February 2 – April 6, 2018
Opening Reception February 2, 6-9pm at Radiator Arts
10-61 Jackson Avenue, Long Island City, New York
Loren Britton, Maria Dimanshtein, Nicholas Fraser, JF Lynch and Andrew Prayzner
Curated by Patrick Neal
Different media comprising the visual arts like painting, drawing or sculpture have their own constitutive language. One
can list off, color, line, value, texture, viscosity, composition as formal components with which an image reveals itself. So
too, does literature in the form of morphology, syntax, phonetics and semantics. During the heights of Modernism it was
sometimes considered a fraught ground to mix these two distinct systems, diluting one at the expense of the other. In our
more permissive art climate of the twenty tens, this sort of cross pollination between words and pictures is not only
considered healthy, but essential to convey a climate of image saturation, global and digital networks, and physical and
virtual modes of representation.
The aesthetic coexistence of words and pictures dates back to ancient cultures and reached a high-water mark with
Conceptual Art of the sixties where linguistics sought to elevate idea over form. Text-based art of that period traded in
philosophical puzzles that sought a distillation aimed at revealing the true essence of art. In the twenty-first century, this
approach has proven to be too reductive, and the purview of words has come full circle, serving as verbiage, image and
substrate. Without the imposition of a doctrinaire ideology, text based visual art straddles abstraction, figuration and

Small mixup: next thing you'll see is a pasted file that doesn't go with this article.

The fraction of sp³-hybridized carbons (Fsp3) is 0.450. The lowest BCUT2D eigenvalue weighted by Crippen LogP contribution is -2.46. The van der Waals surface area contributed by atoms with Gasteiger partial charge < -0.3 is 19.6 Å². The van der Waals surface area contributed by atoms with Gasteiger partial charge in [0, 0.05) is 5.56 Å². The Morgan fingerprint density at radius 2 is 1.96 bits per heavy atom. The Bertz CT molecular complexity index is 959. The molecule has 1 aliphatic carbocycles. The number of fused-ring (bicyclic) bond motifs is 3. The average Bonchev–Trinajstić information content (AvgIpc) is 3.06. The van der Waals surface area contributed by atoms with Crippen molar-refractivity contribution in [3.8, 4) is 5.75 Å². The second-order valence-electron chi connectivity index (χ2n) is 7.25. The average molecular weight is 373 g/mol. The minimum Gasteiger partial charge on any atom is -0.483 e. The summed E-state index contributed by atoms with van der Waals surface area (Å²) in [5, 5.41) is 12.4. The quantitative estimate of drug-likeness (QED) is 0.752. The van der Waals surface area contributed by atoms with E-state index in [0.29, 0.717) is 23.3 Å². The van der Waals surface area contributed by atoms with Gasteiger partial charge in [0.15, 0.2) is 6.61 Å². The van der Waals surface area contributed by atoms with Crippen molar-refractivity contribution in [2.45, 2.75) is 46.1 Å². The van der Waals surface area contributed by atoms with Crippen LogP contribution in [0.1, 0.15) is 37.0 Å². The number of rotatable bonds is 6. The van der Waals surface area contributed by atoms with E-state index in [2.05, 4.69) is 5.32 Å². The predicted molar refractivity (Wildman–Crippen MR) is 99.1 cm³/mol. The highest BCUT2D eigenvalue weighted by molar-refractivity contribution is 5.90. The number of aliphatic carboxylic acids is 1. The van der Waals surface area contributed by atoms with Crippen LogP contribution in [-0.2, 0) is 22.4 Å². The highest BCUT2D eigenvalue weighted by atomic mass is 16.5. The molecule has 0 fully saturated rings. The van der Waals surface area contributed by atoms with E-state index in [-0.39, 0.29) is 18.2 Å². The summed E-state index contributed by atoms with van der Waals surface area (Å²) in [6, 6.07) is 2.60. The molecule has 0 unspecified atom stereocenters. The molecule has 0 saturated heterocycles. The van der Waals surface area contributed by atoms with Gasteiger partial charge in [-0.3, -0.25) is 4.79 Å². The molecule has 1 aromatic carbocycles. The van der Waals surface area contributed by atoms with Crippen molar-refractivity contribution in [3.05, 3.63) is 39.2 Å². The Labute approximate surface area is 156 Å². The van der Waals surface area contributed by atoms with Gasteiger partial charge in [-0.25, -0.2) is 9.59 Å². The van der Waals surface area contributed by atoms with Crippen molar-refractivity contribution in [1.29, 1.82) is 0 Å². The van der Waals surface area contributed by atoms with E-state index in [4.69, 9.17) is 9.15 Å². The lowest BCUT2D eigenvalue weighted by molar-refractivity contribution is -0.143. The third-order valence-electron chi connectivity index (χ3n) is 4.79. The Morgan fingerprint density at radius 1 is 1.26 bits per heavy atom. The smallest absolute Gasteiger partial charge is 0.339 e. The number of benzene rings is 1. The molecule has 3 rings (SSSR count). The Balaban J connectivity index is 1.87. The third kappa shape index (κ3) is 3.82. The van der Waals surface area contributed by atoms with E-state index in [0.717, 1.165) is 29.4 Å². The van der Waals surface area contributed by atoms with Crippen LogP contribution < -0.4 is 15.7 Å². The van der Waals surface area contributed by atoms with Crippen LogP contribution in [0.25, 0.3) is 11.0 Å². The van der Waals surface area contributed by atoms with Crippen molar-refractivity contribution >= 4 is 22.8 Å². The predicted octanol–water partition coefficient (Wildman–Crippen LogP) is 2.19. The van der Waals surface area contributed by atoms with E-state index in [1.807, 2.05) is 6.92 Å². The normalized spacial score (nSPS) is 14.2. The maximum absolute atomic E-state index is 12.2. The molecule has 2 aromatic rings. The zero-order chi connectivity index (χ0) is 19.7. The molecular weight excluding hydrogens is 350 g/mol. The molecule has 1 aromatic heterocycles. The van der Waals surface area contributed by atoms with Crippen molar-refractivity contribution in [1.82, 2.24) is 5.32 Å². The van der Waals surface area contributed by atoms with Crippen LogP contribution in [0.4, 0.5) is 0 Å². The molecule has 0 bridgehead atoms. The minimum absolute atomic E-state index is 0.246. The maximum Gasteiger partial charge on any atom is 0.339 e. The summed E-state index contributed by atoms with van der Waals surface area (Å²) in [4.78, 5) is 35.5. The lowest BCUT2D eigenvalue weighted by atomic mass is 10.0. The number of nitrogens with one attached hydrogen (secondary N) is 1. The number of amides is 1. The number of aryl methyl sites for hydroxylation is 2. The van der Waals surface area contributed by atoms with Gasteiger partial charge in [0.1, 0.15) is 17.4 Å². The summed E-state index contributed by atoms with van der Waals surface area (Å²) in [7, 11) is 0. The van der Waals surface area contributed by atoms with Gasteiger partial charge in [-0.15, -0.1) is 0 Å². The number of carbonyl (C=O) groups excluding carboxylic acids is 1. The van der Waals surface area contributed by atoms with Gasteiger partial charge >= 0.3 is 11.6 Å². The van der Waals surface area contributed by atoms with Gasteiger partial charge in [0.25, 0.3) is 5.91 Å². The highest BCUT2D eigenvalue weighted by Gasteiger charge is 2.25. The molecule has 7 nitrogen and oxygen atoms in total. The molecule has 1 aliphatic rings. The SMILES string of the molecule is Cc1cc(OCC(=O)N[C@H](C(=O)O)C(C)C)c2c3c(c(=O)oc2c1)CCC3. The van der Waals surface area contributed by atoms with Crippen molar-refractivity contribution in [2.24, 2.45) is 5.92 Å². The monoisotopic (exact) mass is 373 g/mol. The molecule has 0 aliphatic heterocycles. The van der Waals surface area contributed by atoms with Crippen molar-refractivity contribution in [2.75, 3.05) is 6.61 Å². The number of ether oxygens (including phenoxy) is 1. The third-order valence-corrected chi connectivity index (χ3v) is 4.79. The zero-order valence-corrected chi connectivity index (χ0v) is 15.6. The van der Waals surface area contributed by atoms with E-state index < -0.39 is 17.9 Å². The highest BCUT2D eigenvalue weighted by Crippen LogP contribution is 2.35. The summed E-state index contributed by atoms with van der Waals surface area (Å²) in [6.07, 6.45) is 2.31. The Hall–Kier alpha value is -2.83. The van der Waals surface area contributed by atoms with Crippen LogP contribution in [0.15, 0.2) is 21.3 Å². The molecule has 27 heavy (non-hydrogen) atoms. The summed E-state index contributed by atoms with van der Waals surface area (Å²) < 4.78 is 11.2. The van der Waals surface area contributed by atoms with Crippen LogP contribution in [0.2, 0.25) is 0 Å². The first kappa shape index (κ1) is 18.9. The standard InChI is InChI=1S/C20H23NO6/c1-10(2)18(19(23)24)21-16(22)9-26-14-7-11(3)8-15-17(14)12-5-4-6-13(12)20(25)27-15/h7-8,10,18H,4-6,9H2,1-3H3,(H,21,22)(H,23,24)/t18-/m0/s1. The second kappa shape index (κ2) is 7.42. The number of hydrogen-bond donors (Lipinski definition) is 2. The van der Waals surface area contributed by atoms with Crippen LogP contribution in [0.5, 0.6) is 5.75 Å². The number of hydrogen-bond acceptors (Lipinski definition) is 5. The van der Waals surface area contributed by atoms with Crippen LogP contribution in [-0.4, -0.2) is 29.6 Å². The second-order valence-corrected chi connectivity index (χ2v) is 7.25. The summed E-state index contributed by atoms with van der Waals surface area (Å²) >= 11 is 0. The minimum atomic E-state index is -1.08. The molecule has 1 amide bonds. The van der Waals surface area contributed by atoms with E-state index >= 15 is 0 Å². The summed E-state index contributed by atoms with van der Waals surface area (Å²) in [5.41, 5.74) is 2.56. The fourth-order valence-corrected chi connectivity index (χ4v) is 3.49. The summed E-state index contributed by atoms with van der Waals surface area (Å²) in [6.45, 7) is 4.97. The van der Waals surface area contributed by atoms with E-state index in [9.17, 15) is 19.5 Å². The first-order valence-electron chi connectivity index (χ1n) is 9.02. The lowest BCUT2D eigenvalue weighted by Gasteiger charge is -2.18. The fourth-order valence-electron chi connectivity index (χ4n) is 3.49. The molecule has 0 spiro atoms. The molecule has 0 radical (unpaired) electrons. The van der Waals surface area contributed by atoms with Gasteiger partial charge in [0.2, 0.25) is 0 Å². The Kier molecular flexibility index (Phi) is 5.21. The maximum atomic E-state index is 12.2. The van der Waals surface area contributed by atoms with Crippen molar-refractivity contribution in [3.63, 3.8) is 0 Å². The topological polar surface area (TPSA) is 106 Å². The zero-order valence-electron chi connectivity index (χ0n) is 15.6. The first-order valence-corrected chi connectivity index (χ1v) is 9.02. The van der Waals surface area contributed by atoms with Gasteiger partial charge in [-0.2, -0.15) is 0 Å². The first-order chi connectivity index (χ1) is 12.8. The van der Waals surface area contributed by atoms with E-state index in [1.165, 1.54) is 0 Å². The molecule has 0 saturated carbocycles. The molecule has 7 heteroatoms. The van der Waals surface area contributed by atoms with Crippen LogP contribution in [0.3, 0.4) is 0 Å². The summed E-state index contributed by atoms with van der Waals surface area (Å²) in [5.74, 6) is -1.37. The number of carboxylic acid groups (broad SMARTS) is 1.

conceptualism and the studio practice of artists cuts across a broad swathe of art history and media. Words and pictures
are mined from the contemporary urban landscape as text messages, Instagram posts, Google and dark web searches,
photos, research, ephemera and taxonomy, grant applications, philosophy, fake news, protest banners, computer bots,
poetry, prose, novellas, pictographs, logos, graffiti, classifieds, dating apps, computer code, the Second Amendment,
junk mail, phishing spam, fairy tales and cartoons.
Andrew Prayzner draws on sourced images like snapshots or postcards as subjects to ground his own paintings, then
disrupts his compositions by scrawling words across the surfaces. Pictures of ambiguous locales or clichéd sunsets are
paired with sharp, clear phrases; words like ESTEEM, DEVIL, FROG N SCORPION stylishly unfurl across the field of the
painting. Private axioms writ large are mingled with hand painted, albeit sourced imagery, suggesting a quest for sincerity
in the midst of a simulated mediascape. An authentic attempt at feeling and communication struggles against an ocean of
mass production and the shortcomings and abuse of language to convey truth.
Loren Britton massages the poetic associations between words, paint and paper, into abstract works that tenderly
contemplate the gender fluid body. Distinctly aware of the symbols and codification of sexual signification, Britton
mingles color, texture and material with sign language, poetry, and notation in sensually evocative ways. Working within
the spaces of shifting venues, time constraints, budgets and current events, they embrace a lo-fi craft and stay open to